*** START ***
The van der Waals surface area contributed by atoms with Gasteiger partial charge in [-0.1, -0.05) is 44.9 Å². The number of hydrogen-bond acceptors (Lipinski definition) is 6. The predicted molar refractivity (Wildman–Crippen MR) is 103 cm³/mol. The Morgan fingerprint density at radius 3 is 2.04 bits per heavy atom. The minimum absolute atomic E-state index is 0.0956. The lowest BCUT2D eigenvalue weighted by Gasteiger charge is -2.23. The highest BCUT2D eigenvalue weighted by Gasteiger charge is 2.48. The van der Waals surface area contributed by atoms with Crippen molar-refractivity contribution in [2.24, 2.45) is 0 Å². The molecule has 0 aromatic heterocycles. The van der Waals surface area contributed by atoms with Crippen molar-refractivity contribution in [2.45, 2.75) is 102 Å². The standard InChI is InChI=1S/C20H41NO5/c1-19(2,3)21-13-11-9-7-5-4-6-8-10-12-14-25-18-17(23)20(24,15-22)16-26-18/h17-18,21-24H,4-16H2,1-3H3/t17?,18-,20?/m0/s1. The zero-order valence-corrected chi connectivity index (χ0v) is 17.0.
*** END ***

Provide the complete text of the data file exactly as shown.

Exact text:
The van der Waals surface area contributed by atoms with Gasteiger partial charge in [-0.1, -0.05) is 44.9 Å². The number of hydrogen-bond acceptors (Lipinski definition) is 6. The predicted molar refractivity (Wildman–Crippen MR) is 103 cm³/mol. The Morgan fingerprint density at radius 3 is 2.04 bits per heavy atom. The minimum absolute atomic E-state index is 0.0956. The lowest BCUT2D eigenvalue weighted by Gasteiger charge is -2.23. The highest BCUT2D eigenvalue weighted by Gasteiger charge is 2.48. The van der Waals surface area contributed by atoms with Crippen molar-refractivity contribution in [2.24, 2.45) is 0 Å². The molecule has 0 aromatic heterocycles. The van der Waals surface area contributed by atoms with Crippen molar-refractivity contribution in [2.45, 2.75) is 102 Å². The standard InChI is InChI=1S/C20H41NO5/c1-19(2,3)21-13-11-9-7-5-4-6-8-10-12-14-25-18-17(23)20(24,15-22)16-26-18/h17-18,21-24H,4-16H2,1-3H3/t17?,18-,20?/m0/s1. The zero-order valence-corrected chi connectivity index (χ0v) is 17.0.